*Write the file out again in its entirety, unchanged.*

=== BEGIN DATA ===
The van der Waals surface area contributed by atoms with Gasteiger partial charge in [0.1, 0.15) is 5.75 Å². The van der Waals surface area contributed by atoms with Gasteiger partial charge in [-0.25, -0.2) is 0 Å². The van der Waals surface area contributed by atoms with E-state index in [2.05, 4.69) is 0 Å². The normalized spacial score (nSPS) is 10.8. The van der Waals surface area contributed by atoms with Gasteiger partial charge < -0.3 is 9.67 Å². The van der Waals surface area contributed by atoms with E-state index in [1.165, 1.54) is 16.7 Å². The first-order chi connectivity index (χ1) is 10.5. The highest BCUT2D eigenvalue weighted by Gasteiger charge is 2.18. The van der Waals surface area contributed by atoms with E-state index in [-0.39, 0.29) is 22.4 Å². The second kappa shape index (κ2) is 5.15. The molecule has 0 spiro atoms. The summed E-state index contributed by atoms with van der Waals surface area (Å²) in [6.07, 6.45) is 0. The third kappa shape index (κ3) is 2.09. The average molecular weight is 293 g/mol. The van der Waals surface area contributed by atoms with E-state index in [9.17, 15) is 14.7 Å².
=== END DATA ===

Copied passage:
The van der Waals surface area contributed by atoms with Gasteiger partial charge in [0.1, 0.15) is 5.75 Å². The van der Waals surface area contributed by atoms with Gasteiger partial charge in [-0.25, -0.2) is 0 Å². The van der Waals surface area contributed by atoms with E-state index in [2.05, 4.69) is 0 Å². The normalized spacial score (nSPS) is 10.8. The van der Waals surface area contributed by atoms with Gasteiger partial charge < -0.3 is 9.67 Å². The van der Waals surface area contributed by atoms with E-state index in [1.165, 1.54) is 16.7 Å². The first-order chi connectivity index (χ1) is 10.5. The highest BCUT2D eigenvalue weighted by Gasteiger charge is 2.18. The van der Waals surface area contributed by atoms with E-state index in [-0.39, 0.29) is 22.4 Å². The second kappa shape index (κ2) is 5.15. The molecule has 0 spiro atoms. The summed E-state index contributed by atoms with van der Waals surface area (Å²) in [6.07, 6.45) is 0. The third kappa shape index (κ3) is 2.09. The average molecular weight is 293 g/mol. The van der Waals surface area contributed by atoms with E-state index in [9.17, 15) is 14.7 Å².